The first 48 hours of the break have been spent sleeping (can't get enough of that wonderful stuff), finishing one book and starting another, eating at the best sushi place I've been to yet, giving lots of behind-the-ear and belly rubs to my doggy loves, watching A Star Is Born (which is less of a love story and more of a horror story, as it turns out), trying to regulate my heart rate and find my center again after the Kavanaugh confirmation, and washing laundry that's been piling up for far too long (we're talking Everest here).
Today I had an actual breakfast-using-a-plate-and-utensils for the first time in months. Usually I grab coffee and a croissant in the morning, shaking off crumbs as I enter campus. I also plan to eat lunch daily over the break, something I rarely do, even when I remember to pack it. I have an unhealthy tendency to work through lunch. After 20 years of teaching, you'd think I'd have figured out how to carve out a section of the day to ensure my continued survival, but no, I still lack that ability.
While the past month or so has resulted in high levels of efficiency and engagement at work, it has been a real struggle on the crafty front. I've had so little free time and so little energy that as deadlines have approached, it has taken everything in me to pull myself away from my "to do" list and to try to feel creative. As grudgingly as I started projects this past month, however, I always ended up being grateful that I started at all. Creativity takes effort to summon at times, but it is also a release, a reminder that outlets are so very important.
Here are a few of the projects created over the past month:
This project was created for a Get It Scrapped blog feature on making journaling the center of one's story. It is possibly the most difficult layout that I have ever made, and it was many years in the making. I've looked at the photo of my uncle as an innocent young boy many, many times. Every time I have considered what photo to use on a layout, I have held this photo in my hands and have wondered, "Now?", and each time, I have not been ready...not until Debbie Hodge and Amy Kingsford at Get It Scrapped invited me to create a page that put the story -- and not a technique or product or trend -- at the center. The supplies here are minimal; the story is everything.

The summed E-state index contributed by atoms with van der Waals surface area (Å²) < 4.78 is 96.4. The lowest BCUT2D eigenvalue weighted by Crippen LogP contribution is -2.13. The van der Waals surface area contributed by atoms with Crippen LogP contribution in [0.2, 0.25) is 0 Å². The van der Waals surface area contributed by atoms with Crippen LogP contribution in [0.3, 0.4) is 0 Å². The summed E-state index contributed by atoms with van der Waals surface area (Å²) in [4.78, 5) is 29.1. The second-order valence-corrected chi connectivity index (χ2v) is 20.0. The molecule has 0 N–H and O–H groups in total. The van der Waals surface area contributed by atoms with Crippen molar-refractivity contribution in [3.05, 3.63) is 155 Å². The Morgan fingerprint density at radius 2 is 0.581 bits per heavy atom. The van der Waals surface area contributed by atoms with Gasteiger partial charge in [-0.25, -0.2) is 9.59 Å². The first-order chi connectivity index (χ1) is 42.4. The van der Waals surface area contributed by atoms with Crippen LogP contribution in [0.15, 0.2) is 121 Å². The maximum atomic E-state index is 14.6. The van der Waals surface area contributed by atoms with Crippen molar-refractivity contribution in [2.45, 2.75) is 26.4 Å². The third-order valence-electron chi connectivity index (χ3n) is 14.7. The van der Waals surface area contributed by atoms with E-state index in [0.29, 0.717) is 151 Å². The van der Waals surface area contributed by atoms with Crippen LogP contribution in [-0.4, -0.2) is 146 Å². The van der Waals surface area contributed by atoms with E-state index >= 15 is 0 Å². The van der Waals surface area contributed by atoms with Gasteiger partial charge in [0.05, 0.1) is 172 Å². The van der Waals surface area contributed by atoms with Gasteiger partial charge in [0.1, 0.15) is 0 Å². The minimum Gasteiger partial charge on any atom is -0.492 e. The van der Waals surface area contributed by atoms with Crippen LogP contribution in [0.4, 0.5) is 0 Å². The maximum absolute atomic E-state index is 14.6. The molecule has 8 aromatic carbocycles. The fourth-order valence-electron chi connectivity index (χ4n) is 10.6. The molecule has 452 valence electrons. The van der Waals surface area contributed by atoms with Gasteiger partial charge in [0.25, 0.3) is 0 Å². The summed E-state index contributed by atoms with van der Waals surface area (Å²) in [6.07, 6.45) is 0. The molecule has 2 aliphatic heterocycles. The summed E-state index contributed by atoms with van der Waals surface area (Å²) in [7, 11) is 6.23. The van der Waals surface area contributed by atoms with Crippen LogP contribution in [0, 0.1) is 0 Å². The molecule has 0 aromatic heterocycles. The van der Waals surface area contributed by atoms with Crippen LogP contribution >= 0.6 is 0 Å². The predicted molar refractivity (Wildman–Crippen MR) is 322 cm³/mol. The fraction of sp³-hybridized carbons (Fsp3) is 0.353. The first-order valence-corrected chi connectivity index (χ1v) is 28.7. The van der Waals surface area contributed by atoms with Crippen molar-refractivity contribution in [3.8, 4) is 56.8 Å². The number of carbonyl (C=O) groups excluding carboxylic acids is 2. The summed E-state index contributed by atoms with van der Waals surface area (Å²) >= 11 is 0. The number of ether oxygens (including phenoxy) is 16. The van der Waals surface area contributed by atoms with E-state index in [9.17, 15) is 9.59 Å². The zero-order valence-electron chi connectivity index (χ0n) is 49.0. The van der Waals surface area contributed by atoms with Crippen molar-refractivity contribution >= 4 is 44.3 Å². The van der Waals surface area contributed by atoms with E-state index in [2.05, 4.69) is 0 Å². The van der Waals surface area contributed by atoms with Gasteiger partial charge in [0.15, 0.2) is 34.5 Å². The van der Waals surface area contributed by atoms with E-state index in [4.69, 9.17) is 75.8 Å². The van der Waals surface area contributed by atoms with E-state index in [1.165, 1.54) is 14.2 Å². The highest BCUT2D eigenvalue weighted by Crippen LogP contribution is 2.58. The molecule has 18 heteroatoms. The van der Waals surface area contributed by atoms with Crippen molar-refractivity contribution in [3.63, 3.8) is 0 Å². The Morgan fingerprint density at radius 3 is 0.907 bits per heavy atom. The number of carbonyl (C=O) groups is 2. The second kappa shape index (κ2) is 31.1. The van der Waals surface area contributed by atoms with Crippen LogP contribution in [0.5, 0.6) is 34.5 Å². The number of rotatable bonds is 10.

My mom read through the comments that people had posted on Instagram when I first shared this, and she said that she felt as if she had failed me. She hadn't known it was this bad. How could she have known when my ability to express this as a child was limited, when every story I told was countered by my grandmother playing it off as if my uncle was just in a mood and needed some time to cool down? As I mention in the journaling, we were all afflicted. There are no heroes and villains in this narrative.
My mother tells me that if she had known what I had experienced -- really known it, as detailed here -- she would have thrown herself in front me, protected me. I know she would have. I don't blame her for this. Again, we were all afflicted, all coping in our own way.
She says she has let it go, put it behind her, that she is a "healer" and that it does not affect her because she has forgiven my uncle. I tell her, none of us can let it go. It shaped us and it shapes us still. You are the child of an alcoholic, the sister of a mentally ill drug addict, I tell her. There is no past tense with addiction. You are a healer precisely because you spent much of your life trying to piece together brokenness. I abhor violence of any kind and struggle against voicelessness because I know what it is like to look down the barrel of a gun, screaming silently. Because we are shaped by our experiences, we may believe that we have let go of them, but they will not let go of us.
On a lighter note...
I can't believe how long it took me to finally acquaint myself with the wonder that is dim sum. I crave it all week long now -- especially shrimp spring roll look fun, which is a textural delight, combining a soft wrapper outside with a crunchy inner layer. So good!
Another Hip Kit Club page with the September kits...
This sweet kitty is 17 years old and still keeping us on our toes. I caught her here in a sweet moment, just before she stretched out and started yowling for food, as she does about sixteen times a day. Last night, she snuggled up next to me as I was reading in bed, and just as I was sighing over her cuteness, she attacked my hand as it shifted under the covers. For an old cat, she's pretty spry.
Although I'm not a Project Life-style scrapbooker, I'm still committed to documenting the everyday, which is the focus of this mini-album I put together using the Hip Kit Club September kits. More details on the process can be found on the Hip Kit Club blog.
Here's hoping that with the break ahead of me, I find more time to be creative and, in the process, find my bearings once again.
Thanks for stopping by today!